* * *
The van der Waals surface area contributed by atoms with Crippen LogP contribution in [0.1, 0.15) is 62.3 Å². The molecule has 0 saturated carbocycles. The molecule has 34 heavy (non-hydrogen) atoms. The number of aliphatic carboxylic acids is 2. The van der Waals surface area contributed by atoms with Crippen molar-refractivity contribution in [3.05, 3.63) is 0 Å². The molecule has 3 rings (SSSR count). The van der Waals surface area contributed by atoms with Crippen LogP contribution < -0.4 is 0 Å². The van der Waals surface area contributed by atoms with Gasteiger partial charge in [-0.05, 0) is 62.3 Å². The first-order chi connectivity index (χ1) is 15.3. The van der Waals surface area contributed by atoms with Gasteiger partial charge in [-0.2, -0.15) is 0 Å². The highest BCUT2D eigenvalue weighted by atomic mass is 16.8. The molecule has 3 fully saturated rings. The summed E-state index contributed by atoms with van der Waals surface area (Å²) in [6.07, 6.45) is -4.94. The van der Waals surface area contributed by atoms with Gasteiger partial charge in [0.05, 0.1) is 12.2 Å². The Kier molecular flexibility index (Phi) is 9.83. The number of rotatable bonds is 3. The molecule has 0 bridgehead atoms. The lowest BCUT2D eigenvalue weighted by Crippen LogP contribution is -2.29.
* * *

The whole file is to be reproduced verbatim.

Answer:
The van der Waals surface area contributed by atoms with Crippen LogP contribution in [0.1, 0.15) is 62.3 Å². The molecule has 0 saturated carbocycles. The molecule has 34 heavy (non-hydrogen) atoms. The number of aliphatic carboxylic acids is 2. The van der Waals surface area contributed by atoms with Crippen molar-refractivity contribution in [3.05, 3.63) is 0 Å². The molecule has 3 rings (SSSR count). The van der Waals surface area contributed by atoms with Crippen LogP contribution < -0.4 is 0 Å². The van der Waals surface area contributed by atoms with Gasteiger partial charge in [-0.05, 0) is 62.3 Å². The first-order chi connectivity index (χ1) is 15.3. The van der Waals surface area contributed by atoms with Gasteiger partial charge in [-0.2, -0.15) is 0 Å². The highest BCUT2D eigenvalue weighted by atomic mass is 16.8. The molecule has 3 fully saturated rings. The summed E-state index contributed by atoms with van der Waals surface area (Å²) in [6.07, 6.45) is -4.94. The van der Waals surface area contributed by atoms with Gasteiger partial charge in [0.05, 0.1) is 12.2 Å². The Kier molecular flexibility index (Phi) is 9.83. The number of rotatable bonds is 3. The molecule has 0 bridgehead atoms. The lowest BCUT2D eigenvalue weighted by Crippen LogP contribution is -2.29.